Dad never worried about transporting his kids in the back of his pickup truck until I went flying through the air one day.I landed face first and smashed my mouth. I was five and my permanent teeth were on their way through my gums, recently vacated by baby teeth.
My childhood ended that day and years of torment at the hands of dentists became my lifelong experience. Two things reminded me of this lately, one being the panoramic X-ray of my mouth during a recent dental visit, the other being the MRI I had yesterday.
The X-ray showed all my root canals, caps, crowns and fillings as well as the permanent bridge that the anesthesiologist is careful to note before they knock me out.
The MRI showed a tear in the tendon in my right shoulder. I fell again three days ago, landing on my right arm. I’ve had the pain in my shoulder, for over a year, but falling down doesn’t help.
My osteopathic surgeon, who has been patching me up for some time (you must have a hell of a garden he tells me) thinks I will improve with PT, so, this morning when I was at the hospital to have blood drawn for my physical, I signed up for several sessions.
Next week, when I have my physical exam, I will discuss my penchant for falling down with my GP. However, I’ve been falling down all my life, often landing on my right arm or very hard head.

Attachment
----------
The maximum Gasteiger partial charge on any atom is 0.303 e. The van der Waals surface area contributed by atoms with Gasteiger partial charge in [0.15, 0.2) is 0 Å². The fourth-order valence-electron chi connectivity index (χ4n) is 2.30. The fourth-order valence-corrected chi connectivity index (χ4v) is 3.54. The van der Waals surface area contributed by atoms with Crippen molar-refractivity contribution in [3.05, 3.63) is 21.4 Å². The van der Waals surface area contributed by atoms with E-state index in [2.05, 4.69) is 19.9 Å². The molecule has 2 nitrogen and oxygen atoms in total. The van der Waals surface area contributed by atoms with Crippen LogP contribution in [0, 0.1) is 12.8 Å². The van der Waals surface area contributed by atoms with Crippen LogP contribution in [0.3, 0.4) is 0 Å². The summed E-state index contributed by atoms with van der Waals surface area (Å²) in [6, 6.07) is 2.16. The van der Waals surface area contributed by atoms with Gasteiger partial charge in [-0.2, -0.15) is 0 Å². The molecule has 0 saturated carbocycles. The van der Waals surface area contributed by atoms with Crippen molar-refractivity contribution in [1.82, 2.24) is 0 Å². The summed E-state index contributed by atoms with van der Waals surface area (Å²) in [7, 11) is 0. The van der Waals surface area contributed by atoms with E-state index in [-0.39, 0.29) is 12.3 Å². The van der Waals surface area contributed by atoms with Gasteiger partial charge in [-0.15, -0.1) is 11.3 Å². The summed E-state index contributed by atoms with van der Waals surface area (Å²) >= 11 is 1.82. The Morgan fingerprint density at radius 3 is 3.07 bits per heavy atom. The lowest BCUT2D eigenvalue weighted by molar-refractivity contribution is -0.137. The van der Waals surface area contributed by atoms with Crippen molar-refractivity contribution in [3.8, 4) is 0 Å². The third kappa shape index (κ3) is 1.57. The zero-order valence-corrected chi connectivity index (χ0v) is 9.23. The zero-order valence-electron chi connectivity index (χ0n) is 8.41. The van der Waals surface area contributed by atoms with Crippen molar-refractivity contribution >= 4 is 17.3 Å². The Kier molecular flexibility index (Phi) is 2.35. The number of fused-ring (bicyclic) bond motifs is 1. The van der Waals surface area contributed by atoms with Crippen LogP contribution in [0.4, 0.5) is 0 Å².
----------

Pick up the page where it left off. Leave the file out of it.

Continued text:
The second thing that happened to me when I was five was a poor old dog chained up in GA summer heat, attacked me when I tried to pet him. The attack was followed by a series of rabies shots. (The neighbors disposed of him before the authorities could test him for rabies.)
The third, fourth and fifth things were tonsilitis, appendicitis, measles (both kinds), mumps, and several episodes of pneumonia.
Most of the ailments I experienced as a child have been eradicated or ameliorated, at least by sensible parents, who following rules and regulations put in place by caring and educated people, learned to use child restraints in automobiles, have their children inoculated, follow traffic safety laws, and demand communities enforce dog licensing with requisite shots for rabies.
When I was younger there were fewer laws, and/or lax enforcement. However, poisonous air and water including DDT in food, lead in paint and auto emission pipes, arsenic in water, and asbestos in the air, were the norm.
My parents cared about their children, but adults were more ignorant before the 1960s. I thought we had made progress overcoming ignorance, so what happened?